Health problems, such as hypothyroidism, neurological problems like encephalitis, epilepsy or brain tumours, and even painful injuries may cause aggression. Through talking to your vet, you can determine if this is the case. Treatment or medication may help to improve your dog’s behaviour.

Punishing your dog for aggressive behaviour will usually backfire and can, in fact, escalate the aggression.

If any medical problems have been ruled out, it may be time to call in a dog behaviourist or professional dog trainer. As aggression can have serious consequences, attempting to fix the problem on your own often isn’t an option. A professional can help to create a plan to manage the behavioural problems. In most cases, you’ll use positive reinforcement to teach your dog new behaviours.

As an example, if your dog is showing mild aggression towards strangers there are simple exercises you can carry out. Initially, standing far enough away so your dog is not snarling, growling or snapping is the way to go. Then, as you gradually decrease the distance, reward your dog with praise and treats, continuing to use positive reinforcement. In doing this your dog will learn that strangers equal treats and you will see a reduction in the aggression. A similar approach can be used for a variety of other situations.

Punishing your dog for aggressive behaviour will usually backfire and can, in fact, escalate the aggression. Hitting or yelling at your dog could result in your dog feeling the need to defend itself by biting. A dog’s growl is often their way of warning you they are not comfortable in a certain situation. If you then punish your dog for growling, the next time they are in a similar situation they may bite without warning.

In some cases, training on its own is not enough. Medication is also used to help manage a problem with aggressive behaviour in dogs. When a dog is experiencing fear, stress or anxiety they are incapable of learning new things. Medication is used as a tool to assist your dog in overcoming fear and the medication is only used temporarily.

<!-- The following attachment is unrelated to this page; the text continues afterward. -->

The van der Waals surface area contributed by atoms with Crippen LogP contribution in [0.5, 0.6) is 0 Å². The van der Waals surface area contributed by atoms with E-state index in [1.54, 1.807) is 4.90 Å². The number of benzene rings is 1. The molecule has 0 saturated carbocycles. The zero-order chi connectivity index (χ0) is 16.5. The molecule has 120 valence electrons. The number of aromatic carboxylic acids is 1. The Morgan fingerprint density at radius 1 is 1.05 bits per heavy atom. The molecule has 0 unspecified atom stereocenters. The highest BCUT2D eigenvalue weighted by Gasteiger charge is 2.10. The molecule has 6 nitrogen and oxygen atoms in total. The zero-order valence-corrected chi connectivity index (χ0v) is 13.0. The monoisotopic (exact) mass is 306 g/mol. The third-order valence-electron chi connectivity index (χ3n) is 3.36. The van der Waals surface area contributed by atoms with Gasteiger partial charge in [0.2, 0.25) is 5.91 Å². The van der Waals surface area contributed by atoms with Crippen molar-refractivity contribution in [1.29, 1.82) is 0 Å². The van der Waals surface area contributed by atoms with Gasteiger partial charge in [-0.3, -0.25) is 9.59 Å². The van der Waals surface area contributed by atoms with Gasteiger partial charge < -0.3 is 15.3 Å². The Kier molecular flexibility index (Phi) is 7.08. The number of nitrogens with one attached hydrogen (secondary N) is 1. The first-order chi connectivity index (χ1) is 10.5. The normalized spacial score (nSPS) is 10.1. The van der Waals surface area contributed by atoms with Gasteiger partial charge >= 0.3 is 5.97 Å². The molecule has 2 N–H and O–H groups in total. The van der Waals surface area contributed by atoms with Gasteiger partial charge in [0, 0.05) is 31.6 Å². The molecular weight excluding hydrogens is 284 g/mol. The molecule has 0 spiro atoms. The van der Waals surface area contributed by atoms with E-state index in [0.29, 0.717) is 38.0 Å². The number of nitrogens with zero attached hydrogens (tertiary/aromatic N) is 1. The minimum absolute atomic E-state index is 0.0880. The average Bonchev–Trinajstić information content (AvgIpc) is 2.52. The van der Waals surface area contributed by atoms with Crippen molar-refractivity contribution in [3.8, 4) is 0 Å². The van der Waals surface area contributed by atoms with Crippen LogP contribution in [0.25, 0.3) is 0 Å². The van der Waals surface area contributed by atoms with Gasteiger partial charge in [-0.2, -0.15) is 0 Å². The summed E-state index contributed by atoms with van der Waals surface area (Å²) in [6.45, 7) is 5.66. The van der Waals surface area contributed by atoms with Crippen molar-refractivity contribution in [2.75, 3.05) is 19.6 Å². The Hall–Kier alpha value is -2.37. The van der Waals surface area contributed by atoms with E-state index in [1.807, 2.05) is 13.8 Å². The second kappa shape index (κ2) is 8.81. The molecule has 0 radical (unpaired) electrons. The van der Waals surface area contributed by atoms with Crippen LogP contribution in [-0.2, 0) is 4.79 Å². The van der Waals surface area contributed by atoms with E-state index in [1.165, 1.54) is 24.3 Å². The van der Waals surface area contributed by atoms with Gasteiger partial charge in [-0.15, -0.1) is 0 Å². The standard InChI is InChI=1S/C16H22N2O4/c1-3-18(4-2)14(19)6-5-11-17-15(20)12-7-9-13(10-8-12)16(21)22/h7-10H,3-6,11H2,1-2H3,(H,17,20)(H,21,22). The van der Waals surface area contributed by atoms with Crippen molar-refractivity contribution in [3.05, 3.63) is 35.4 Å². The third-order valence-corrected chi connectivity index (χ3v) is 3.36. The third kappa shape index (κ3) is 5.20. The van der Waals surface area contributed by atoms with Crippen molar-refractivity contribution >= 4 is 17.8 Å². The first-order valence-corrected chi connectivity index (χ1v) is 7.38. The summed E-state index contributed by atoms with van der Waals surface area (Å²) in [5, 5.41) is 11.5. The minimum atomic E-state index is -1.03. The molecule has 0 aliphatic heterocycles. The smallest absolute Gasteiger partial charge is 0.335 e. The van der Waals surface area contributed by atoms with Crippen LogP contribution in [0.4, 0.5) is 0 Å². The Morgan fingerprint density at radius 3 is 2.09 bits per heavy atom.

Dog behaviourists will always mention diet as a cause of dog behaviour problems

All of the above advice should help you curb or avoid dog behaviour problems but the final thing to bear in mind is the food you feed your dog. Traditional dog foods such as the kibble you buy from the supermarket contain additives, supplements and grains that can cause chemical imbalances within your dog. This often leads to issues such as hyperactivity, similar to the way high E numbers do to humans within their food.

Most dog behaviourists will raise this issue with you when you speak to them about dog behaviour problems and the best thing for you to do for your dog is to improve their diet. Raw dog food are free of grains, chemicals and supplements and are made from 100% natural ingredients. A sure-fire way to reduce dog behaviour problems and improve their health at the same time. Visit www.uberpet.co.uk to learn more about raw dog food.

This is a guest essay by Chris Parlour. Want to write for us? Visit www.dogstodaymagazine.co.uk/essay-submission or email editorial@dogstodaymagazine.co.uk